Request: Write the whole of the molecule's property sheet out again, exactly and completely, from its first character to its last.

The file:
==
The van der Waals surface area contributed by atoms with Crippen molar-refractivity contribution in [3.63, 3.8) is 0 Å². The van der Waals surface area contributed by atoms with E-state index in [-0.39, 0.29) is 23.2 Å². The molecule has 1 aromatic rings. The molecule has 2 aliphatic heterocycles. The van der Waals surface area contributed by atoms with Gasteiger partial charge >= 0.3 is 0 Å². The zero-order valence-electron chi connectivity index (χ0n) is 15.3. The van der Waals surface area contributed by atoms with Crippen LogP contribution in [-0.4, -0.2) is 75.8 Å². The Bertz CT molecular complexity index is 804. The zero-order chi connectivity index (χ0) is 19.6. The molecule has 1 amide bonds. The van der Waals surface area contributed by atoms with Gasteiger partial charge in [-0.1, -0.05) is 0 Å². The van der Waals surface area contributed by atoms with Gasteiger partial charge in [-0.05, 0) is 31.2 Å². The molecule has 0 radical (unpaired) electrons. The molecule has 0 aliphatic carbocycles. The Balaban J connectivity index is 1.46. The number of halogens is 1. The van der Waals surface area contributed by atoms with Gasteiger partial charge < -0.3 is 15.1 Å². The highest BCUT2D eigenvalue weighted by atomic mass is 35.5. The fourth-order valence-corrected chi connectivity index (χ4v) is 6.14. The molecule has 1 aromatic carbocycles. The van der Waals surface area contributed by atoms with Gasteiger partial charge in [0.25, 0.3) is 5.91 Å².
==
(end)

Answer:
The van der Waals surface area contributed by atoms with Crippen molar-refractivity contribution in [3.63, 3.8) is 0 Å². The van der Waals surface area contributed by atoms with E-state index in [-0.39, 0.29) is 23.2 Å². The molecule has 1 aromatic rings. The molecule has 2 aliphatic heterocycles. The van der Waals surface area contributed by atoms with Gasteiger partial charge >= 0.3 is 0 Å². The zero-order valence-electron chi connectivity index (χ0n) is 15.3. The van der Waals surface area contributed by atoms with Crippen LogP contribution in [-0.4, -0.2) is 75.8 Å². The Bertz CT molecular complexity index is 804. The zero-order chi connectivity index (χ0) is 19.6. The molecule has 1 amide bonds. The van der Waals surface area contributed by atoms with Gasteiger partial charge in [-0.1, -0.05) is 0 Å². The van der Waals surface area contributed by atoms with Gasteiger partial charge in [-0.05, 0) is 31.2 Å². The molecule has 0 radical (unpaired) electrons. The molecule has 0 aliphatic carbocycles. The Balaban J connectivity index is 1.46. The number of halogens is 1. The van der Waals surface area contributed by atoms with Gasteiger partial charge < -0.3 is 15.1 Å². The highest BCUT2D eigenvalue weighted by atomic mass is 35.5. The fourth-order valence-corrected chi connectivity index (χ4v) is 6.14. The molecule has 1 aromatic carbocycles. The van der Waals surface area contributed by atoms with Gasteiger partial charge in [0.25, 0.3) is 5.91 Å².